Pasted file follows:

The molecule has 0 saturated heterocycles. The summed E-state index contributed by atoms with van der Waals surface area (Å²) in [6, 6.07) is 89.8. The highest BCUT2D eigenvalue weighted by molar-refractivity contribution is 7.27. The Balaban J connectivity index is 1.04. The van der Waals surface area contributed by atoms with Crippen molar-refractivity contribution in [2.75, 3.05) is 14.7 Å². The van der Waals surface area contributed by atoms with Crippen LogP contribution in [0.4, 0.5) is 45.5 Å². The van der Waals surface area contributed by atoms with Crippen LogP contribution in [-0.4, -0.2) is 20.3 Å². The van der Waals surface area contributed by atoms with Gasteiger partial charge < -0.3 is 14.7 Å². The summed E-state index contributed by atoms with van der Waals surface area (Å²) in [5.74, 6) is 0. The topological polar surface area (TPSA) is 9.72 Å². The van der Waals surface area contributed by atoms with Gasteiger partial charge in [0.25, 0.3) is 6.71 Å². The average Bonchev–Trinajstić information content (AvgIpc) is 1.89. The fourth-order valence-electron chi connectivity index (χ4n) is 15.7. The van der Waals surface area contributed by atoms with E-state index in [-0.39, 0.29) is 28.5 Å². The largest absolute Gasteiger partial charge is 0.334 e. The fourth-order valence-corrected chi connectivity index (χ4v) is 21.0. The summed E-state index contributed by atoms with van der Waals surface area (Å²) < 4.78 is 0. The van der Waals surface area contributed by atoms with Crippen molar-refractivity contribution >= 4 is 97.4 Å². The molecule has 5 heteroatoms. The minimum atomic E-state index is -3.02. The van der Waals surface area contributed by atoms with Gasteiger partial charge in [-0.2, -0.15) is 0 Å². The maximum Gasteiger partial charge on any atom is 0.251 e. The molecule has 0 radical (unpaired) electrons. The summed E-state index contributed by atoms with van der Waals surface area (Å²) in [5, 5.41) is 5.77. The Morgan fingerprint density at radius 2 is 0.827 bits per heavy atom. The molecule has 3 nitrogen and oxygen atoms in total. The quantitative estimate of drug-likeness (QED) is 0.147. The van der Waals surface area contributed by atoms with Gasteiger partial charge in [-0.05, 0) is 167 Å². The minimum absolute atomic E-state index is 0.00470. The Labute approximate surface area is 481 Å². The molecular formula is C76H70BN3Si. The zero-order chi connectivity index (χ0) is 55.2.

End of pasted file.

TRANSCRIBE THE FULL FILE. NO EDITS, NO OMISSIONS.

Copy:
The molecule has 0 saturated heterocycles. The summed E-state index contributed by atoms with van der Waals surface area (Å²) in [6, 6.07) is 89.8. The highest BCUT2D eigenvalue weighted by molar-refractivity contribution is 7.27. The Balaban J connectivity index is 1.04. The van der Waals surface area contributed by atoms with Crippen molar-refractivity contribution in [2.75, 3.05) is 14.7 Å². The van der Waals surface area contributed by atoms with Crippen LogP contribution in [0.4, 0.5) is 45.5 Å². The van der Waals surface area contributed by atoms with Crippen LogP contribution in [-0.4, -0.2) is 20.3 Å². The van der Waals surface area contributed by atoms with Gasteiger partial charge < -0.3 is 14.7 Å². The summed E-state index contributed by atoms with van der Waals surface area (Å²) in [5.74, 6) is 0. The topological polar surface area (TPSA) is 9.72 Å². The van der Waals surface area contributed by atoms with Gasteiger partial charge in [0.25, 0.3) is 6.71 Å². The average Bonchev–Trinajstić information content (AvgIpc) is 1.89. The fourth-order valence-electron chi connectivity index (χ4n) is 15.7. The van der Waals surface area contributed by atoms with E-state index in [-0.39, 0.29) is 28.5 Å². The largest absolute Gasteiger partial charge is 0.334 e. The fourth-order valence-corrected chi connectivity index (χ4v) is 21.0. The summed E-state index contributed by atoms with van der Waals surface area (Å²) < 4.78 is 0. The van der Waals surface area contributed by atoms with Crippen molar-refractivity contribution >= 4 is 97.4 Å². The molecule has 5 heteroatoms. The minimum atomic E-state index is -3.02. The van der Waals surface area contributed by atoms with Gasteiger partial charge in [-0.2, -0.15) is 0 Å². The maximum Gasteiger partial charge on any atom is 0.251 e. The molecule has 0 radical (unpaired) electrons. The summed E-state index contributed by atoms with van der Waals surface area (Å²) in [5, 5.41) is 5.77. The Morgan fingerprint density at radius 2 is 0.827 bits per heavy atom. The molecule has 3 nitrogen and oxygen atoms in total. The quantitative estimate of drug-likeness (QED) is 0.147. The van der Waals surface area contributed by atoms with Gasteiger partial charge in [-0.05, 0) is 167 Å². The minimum absolute atomic E-state index is 0.00470. The Labute approximate surface area is 481 Å². The molecular formula is C76H70BN3Si. The zero-order chi connectivity index (χ0) is 55.2.